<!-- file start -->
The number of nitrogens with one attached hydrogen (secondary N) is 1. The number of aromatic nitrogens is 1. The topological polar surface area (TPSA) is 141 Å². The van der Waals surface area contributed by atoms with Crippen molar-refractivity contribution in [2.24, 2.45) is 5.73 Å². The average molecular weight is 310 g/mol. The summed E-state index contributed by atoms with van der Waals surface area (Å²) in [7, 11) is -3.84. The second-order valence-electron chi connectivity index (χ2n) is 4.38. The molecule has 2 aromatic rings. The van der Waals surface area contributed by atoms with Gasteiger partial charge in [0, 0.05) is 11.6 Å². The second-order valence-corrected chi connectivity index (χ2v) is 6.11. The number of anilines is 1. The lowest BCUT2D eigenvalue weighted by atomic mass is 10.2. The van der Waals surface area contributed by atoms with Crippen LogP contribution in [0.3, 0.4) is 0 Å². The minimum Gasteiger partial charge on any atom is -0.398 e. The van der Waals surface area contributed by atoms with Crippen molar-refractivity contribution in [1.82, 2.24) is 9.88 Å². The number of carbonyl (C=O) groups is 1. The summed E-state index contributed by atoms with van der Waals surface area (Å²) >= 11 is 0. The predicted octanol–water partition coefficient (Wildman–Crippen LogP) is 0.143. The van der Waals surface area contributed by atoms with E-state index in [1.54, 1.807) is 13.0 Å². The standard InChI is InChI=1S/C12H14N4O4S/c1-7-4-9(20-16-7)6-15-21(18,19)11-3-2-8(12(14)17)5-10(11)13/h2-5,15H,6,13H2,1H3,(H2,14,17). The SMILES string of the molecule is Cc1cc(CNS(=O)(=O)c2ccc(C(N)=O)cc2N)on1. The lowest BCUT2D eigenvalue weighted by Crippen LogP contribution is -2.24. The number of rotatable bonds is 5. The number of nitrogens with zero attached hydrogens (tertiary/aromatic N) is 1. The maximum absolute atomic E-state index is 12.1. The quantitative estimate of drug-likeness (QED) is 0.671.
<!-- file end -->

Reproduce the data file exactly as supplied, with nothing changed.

The number of nitrogens with one attached hydrogen (secondary N) is 1. The number of aromatic nitrogens is 1. The topological polar surface area (TPSA) is 141 Å². The van der Waals surface area contributed by atoms with Crippen molar-refractivity contribution in [2.24, 2.45) is 5.73 Å². The average molecular weight is 310 g/mol. The summed E-state index contributed by atoms with van der Waals surface area (Å²) in [7, 11) is -3.84. The second-order valence-electron chi connectivity index (χ2n) is 4.38. The molecule has 2 aromatic rings. The van der Waals surface area contributed by atoms with Gasteiger partial charge in [0, 0.05) is 11.6 Å². The second-order valence-corrected chi connectivity index (χ2v) is 6.11. The number of anilines is 1. The lowest BCUT2D eigenvalue weighted by atomic mass is 10.2. The van der Waals surface area contributed by atoms with Crippen LogP contribution in [0.3, 0.4) is 0 Å². The minimum Gasteiger partial charge on any atom is -0.398 e. The van der Waals surface area contributed by atoms with Crippen molar-refractivity contribution in [1.82, 2.24) is 9.88 Å². The number of carbonyl (C=O) groups is 1. The summed E-state index contributed by atoms with van der Waals surface area (Å²) >= 11 is 0. The predicted octanol–water partition coefficient (Wildman–Crippen LogP) is 0.143. The van der Waals surface area contributed by atoms with E-state index in [1.54, 1.807) is 13.0 Å². The standard InChI is InChI=1S/C12H14N4O4S/c1-7-4-9(20-16-7)6-15-21(18,19)11-3-2-8(12(14)17)5-10(11)13/h2-5,15H,6,13H2,1H3,(H2,14,17). The SMILES string of the molecule is Cc1cc(CNS(=O)(=O)c2ccc(C(N)=O)cc2N)on1. The lowest BCUT2D eigenvalue weighted by Crippen LogP contribution is -2.24. The number of rotatable bonds is 5. The number of nitrogens with zero attached hydrogens (tertiary/aromatic N) is 1. The maximum absolute atomic E-state index is 12.1. The quantitative estimate of drug-likeness (QED) is 0.671.